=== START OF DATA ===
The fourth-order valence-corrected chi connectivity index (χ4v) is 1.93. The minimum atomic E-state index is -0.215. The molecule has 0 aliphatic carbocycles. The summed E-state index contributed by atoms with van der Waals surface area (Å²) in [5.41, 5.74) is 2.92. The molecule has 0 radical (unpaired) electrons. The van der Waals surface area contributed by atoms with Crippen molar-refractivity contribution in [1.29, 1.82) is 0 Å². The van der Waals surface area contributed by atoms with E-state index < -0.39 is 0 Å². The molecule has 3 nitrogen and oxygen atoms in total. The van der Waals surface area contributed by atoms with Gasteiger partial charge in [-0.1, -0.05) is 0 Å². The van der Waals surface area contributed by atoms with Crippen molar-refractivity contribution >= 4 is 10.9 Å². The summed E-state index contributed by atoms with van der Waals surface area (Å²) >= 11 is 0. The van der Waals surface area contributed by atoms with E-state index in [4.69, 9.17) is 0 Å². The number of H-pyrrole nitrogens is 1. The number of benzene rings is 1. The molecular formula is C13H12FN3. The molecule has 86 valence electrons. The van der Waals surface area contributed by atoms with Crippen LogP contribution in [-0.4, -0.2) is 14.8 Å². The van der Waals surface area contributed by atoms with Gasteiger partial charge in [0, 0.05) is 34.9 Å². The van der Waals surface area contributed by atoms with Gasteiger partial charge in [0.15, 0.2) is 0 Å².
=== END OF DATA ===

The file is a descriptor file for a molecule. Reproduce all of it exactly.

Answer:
The fourth-order valence-corrected chi connectivity index (χ4v) is 1.93. The minimum atomic E-state index is -0.215. The molecule has 0 aliphatic carbocycles. The summed E-state index contributed by atoms with van der Waals surface area (Å²) in [5.41, 5.74) is 2.92. The molecule has 0 radical (unpaired) electrons. The van der Waals surface area contributed by atoms with Crippen molar-refractivity contribution in [1.29, 1.82) is 0 Å². The van der Waals surface area contributed by atoms with E-state index < -0.39 is 0 Å². The molecule has 3 nitrogen and oxygen atoms in total. The van der Waals surface area contributed by atoms with Gasteiger partial charge in [-0.1, -0.05) is 0 Å². The van der Waals surface area contributed by atoms with Crippen molar-refractivity contribution >= 4 is 10.9 Å². The summed E-state index contributed by atoms with van der Waals surface area (Å²) >= 11 is 0. The van der Waals surface area contributed by atoms with E-state index in [4.69, 9.17) is 0 Å². The number of H-pyrrole nitrogens is 1. The number of benzene rings is 1. The molecular formula is C13H12FN3. The molecule has 86 valence electrons. The van der Waals surface area contributed by atoms with Crippen LogP contribution in [-0.4, -0.2) is 14.8 Å². The van der Waals surface area contributed by atoms with Gasteiger partial charge in [0, 0.05) is 34.9 Å². The van der Waals surface area contributed by atoms with Gasteiger partial charge in [0.15, 0.2) is 0 Å².